One month after moving its first airfreight shipment using an electronic airway bill, Gulf Air has discussed its e-freight initiatives with key industry stakeholders. Addressing members of the Bahrain Air Cargo Working Group, Gulf Air’s senior cargo manager Khalid Faqih shared the carrier’s experience of going paperless and revealed its progress toward adopting certain e-freight measures.
Gulf Air’s inaugural e-freight shipment traveled from Bahrain to Dubai in October, a move that came one year after the carrier introduced Cargospot, an end-to-end cargo management system. Such actions are aligned with the International Air Transport Association’s e-freight goal, which is to eliminate paper airway bills by 2015.
Hussein Dabbas, IATA’s regional vice president for the Middle East and North Africa, lauded Gulf Air for becoming the third regional carrier to introduce e-AWBs. “The e-AWB is a crucial step toward adoption of full e-freight, which replaces up to 20 paper documents with electronic versions for every shipment,” Dabbas said in a statement. “E-freight increases the speed and security of air cargo, which will serve to benefit world trade and economic growth.”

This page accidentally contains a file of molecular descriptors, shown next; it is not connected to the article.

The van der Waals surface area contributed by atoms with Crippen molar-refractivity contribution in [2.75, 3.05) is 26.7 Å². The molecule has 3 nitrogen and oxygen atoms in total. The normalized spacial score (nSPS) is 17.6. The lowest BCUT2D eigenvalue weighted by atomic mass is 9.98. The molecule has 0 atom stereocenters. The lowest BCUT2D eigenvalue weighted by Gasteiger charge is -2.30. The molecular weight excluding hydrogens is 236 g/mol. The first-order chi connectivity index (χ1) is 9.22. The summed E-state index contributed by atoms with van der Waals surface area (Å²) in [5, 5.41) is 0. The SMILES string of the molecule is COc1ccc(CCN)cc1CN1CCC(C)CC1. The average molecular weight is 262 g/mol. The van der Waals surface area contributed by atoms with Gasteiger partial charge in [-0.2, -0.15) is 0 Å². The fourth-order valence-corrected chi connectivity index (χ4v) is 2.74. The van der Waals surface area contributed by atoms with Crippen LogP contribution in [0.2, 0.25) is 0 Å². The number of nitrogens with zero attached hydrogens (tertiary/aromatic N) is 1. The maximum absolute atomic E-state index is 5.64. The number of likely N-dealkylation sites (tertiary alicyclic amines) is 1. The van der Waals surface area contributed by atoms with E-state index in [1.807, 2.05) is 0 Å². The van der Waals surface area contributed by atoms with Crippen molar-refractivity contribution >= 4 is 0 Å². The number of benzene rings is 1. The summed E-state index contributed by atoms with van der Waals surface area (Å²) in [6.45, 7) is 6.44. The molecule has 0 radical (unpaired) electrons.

Faqih also touted these benefits in his November address to the Air Cargo Working Group, which included ground-handling agents, carriers, freight forwarders and Customs agents. Along with allowing faster supply-chain transit times and resulting in greater accuracy, e-AWBs are more environmentally sustainable than their paper-based counterparts, Faqih argued in his speech.
Company CEO Samer Majali holds a similar approach and revealed his plans to turn Gulf Air’s Bahrain hub into a completely paperless station by mid-2014. The carrier’s first e-freight shipment, however, remains a source of great pride for him.
“This is, indeed, a great achievement as it involves several stakeholders in the entire cargo supply chain, such as freight forwarders, handling agents and customs and civil aviation authorities, to ensure the seamless electronic process from beginning to end,” Majali said in October.